Yes…and no. “What’s most important is addressing what your skin is presenting at a certain time, not delegating a set routine for certain years,” explains Ross. “No one is going to have a skin type that follows them through all phases of life, so if you are experiencing sensitive, dry skin for three months out of the year, that’s when you use gentler, more hydrating products. There are so many factors that can affect your skin, especially in your 30s: a change in environment, hormones, stress, lifestyle, and when those factors change, your skin can change, too, so you just need to alter your routine along with it.”

Do you have to keep a separate morning and night routine?

The short answer? Yes. “For your morning routine, you really want to focus on applying products that are heavy in antioxidants and UV protection,” says Ross. Read: Vitamin C serums and sunscreen. “In the evening, you want to focus on your hero ingredients, which target specific concerns, such as anti-aging, pigmentation and acne treatments.”

OK, so what is a good skincare routine for your 30s?

For the beginner:

If you’re new to skincare, suddenly slathering your skin in products that all target different problem areas is a major no-no. For example, introducing retinoids to skin that has never been exposed to it before, on top of other active treatments like glycolic acid can cause your skin to go haywire. “Before you focus on reversing signs of aging and treating active acne, you must focus on improving the overall health of your skin,” Ross states. This means gentle cleansers and moisturizers, and of course, sunscreen.

For the intermediate:

Since you’ve already been working on maintaining the health of your skin, now is the time to start introducing products that can aid in its overall appearance. Search for gentle toners that help rebalance the pH of your skin and treatments packed with peptides and antioxidants to firm and brighten the overall texture. “Peptides are amazing because they’re amino acids, which help protect the skin and stimulate collagen production, which leads to younger-looking skin,” says Ross. “Antioxidants, like vitamins A, C and E, help to increase cell turnover, protect the skin from free radicals and the sun, as well as protect the skin barrier from further damage.”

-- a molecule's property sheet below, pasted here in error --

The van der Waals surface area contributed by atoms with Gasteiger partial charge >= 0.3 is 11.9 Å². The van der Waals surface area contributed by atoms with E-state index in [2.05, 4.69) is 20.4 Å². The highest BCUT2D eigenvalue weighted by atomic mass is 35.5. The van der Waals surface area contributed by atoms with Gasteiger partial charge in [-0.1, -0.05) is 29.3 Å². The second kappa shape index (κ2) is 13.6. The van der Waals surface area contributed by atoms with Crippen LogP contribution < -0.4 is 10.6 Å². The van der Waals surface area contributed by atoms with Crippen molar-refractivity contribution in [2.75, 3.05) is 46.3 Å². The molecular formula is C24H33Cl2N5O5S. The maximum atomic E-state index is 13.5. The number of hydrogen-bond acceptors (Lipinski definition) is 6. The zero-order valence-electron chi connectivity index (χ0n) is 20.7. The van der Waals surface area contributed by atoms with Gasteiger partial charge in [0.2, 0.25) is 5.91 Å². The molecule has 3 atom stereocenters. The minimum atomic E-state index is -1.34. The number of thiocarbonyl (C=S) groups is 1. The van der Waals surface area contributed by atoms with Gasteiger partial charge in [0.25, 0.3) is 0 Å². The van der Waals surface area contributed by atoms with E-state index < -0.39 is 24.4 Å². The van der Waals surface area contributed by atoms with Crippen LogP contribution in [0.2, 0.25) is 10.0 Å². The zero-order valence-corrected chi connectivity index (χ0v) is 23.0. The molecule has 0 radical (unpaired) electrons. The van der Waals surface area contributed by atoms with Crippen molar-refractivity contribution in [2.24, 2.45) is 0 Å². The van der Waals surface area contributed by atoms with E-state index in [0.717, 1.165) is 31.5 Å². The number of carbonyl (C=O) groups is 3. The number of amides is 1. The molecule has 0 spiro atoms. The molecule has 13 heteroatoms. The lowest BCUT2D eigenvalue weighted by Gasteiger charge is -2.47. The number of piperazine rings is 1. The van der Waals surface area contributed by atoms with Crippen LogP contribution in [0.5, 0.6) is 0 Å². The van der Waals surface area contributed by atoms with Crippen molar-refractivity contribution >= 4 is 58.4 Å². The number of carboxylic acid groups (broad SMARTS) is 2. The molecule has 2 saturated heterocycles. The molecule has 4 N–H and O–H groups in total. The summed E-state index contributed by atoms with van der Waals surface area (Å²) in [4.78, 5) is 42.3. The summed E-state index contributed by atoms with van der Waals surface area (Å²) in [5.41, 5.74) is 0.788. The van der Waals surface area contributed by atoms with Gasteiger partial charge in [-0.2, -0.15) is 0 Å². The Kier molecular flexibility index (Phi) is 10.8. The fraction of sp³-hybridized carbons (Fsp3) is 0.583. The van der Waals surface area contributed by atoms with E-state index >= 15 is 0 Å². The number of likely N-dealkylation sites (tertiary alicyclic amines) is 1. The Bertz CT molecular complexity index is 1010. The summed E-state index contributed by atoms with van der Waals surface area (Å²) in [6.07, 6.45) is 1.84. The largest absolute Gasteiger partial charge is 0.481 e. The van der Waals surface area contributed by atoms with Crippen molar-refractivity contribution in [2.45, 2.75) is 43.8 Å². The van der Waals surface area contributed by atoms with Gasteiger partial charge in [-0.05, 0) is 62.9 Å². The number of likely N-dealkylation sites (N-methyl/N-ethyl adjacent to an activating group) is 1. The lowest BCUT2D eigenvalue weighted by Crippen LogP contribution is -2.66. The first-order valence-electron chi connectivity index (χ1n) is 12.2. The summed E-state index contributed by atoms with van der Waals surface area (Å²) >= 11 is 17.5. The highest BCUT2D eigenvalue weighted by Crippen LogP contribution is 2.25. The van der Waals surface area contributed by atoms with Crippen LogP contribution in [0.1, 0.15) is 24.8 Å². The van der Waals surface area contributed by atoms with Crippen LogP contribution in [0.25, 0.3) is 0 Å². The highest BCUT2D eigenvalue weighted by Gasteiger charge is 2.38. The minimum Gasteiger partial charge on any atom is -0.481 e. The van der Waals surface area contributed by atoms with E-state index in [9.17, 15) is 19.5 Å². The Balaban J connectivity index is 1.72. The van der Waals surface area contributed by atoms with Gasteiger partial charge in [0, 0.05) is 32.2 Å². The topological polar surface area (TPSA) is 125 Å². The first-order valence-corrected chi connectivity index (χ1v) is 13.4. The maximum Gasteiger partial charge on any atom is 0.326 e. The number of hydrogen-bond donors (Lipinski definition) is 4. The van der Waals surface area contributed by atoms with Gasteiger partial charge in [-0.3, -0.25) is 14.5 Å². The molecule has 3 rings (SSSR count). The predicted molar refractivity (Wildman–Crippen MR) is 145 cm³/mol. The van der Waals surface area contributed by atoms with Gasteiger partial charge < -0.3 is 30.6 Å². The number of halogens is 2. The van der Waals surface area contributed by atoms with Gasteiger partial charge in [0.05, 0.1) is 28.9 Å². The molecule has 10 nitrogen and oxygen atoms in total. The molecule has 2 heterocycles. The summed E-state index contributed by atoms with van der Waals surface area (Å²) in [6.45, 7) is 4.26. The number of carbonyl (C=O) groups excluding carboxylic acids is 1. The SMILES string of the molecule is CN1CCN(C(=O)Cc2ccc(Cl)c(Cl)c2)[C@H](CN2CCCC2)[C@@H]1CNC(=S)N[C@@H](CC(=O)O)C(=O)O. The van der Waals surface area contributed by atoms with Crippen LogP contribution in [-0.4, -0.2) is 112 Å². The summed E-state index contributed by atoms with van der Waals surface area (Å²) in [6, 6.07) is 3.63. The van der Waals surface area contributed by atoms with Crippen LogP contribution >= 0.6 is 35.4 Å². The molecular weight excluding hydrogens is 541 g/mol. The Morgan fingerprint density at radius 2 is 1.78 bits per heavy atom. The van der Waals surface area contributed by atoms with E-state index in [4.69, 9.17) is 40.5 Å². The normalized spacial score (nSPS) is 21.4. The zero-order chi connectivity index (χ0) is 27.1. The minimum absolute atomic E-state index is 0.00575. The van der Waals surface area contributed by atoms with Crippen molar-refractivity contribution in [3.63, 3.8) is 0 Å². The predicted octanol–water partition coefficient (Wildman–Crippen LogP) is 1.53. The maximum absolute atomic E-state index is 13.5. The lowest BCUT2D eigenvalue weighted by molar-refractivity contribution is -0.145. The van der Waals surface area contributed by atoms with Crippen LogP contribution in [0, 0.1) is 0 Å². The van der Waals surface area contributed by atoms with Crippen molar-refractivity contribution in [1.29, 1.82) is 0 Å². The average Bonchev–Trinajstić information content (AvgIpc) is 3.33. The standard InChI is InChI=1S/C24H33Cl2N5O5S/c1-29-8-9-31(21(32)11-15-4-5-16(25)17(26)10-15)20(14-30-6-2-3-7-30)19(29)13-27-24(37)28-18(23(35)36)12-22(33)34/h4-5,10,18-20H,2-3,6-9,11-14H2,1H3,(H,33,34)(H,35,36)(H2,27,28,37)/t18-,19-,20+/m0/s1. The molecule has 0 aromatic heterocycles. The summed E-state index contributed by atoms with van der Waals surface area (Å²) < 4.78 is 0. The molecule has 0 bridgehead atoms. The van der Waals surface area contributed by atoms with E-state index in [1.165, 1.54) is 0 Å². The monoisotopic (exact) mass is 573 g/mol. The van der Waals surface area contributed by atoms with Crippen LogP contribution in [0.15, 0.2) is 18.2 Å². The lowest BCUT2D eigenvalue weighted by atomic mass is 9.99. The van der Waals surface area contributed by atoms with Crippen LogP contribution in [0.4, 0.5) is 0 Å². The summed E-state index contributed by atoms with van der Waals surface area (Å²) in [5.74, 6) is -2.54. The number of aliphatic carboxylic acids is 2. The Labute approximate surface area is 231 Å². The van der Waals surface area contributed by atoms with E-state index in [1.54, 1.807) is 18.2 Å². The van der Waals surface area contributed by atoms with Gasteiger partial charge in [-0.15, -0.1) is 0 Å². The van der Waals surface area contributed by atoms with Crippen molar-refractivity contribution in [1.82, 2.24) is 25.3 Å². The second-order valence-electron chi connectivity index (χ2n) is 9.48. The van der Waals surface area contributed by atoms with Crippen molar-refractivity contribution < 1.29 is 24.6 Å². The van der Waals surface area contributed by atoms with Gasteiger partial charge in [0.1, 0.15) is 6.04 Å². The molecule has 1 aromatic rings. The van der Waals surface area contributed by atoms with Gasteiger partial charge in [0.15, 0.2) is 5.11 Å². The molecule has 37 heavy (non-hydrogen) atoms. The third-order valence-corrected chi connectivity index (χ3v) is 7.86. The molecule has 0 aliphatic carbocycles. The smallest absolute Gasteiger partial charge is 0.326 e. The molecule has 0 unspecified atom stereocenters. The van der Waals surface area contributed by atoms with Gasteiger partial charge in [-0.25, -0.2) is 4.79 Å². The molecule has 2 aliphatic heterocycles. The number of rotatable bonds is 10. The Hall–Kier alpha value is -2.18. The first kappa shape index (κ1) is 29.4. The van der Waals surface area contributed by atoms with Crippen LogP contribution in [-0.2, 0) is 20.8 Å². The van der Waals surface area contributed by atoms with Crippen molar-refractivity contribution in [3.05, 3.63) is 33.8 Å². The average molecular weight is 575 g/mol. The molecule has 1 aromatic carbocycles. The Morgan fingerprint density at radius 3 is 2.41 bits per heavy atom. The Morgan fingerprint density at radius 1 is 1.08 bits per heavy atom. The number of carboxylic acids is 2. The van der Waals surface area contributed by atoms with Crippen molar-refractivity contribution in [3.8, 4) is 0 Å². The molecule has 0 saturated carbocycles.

For the advanced:

If you have a firm grasp on your routine, it’s time to target specific areas of concern and rejuvenate your overall complexion. Add in an eye cream or an eye serum (Ross prefers the latter as a serum’s consistency is less likely to cause milia), a retinol, an exfoliator, and feel free to start experimenting with tools. If this is your first time using retinol, make sure you start with a lower dose—around .03 percent. This way, you can build up your skin’s tolerance and avoid causing irritation. Lastly, Ross’s strongest recommendation is to exfoliate with care. “By exfoliating daily, you’re regularly putting extra stress on your skin,” he says. “So, I don’t recommend using at-home chemical exfoliators that are too harsh for regular use. Instead, look for powder exfoliators that will softly scrub the skin or products with enzymes that break down and slough away dead skin and are gentle enough for daily use." Noted.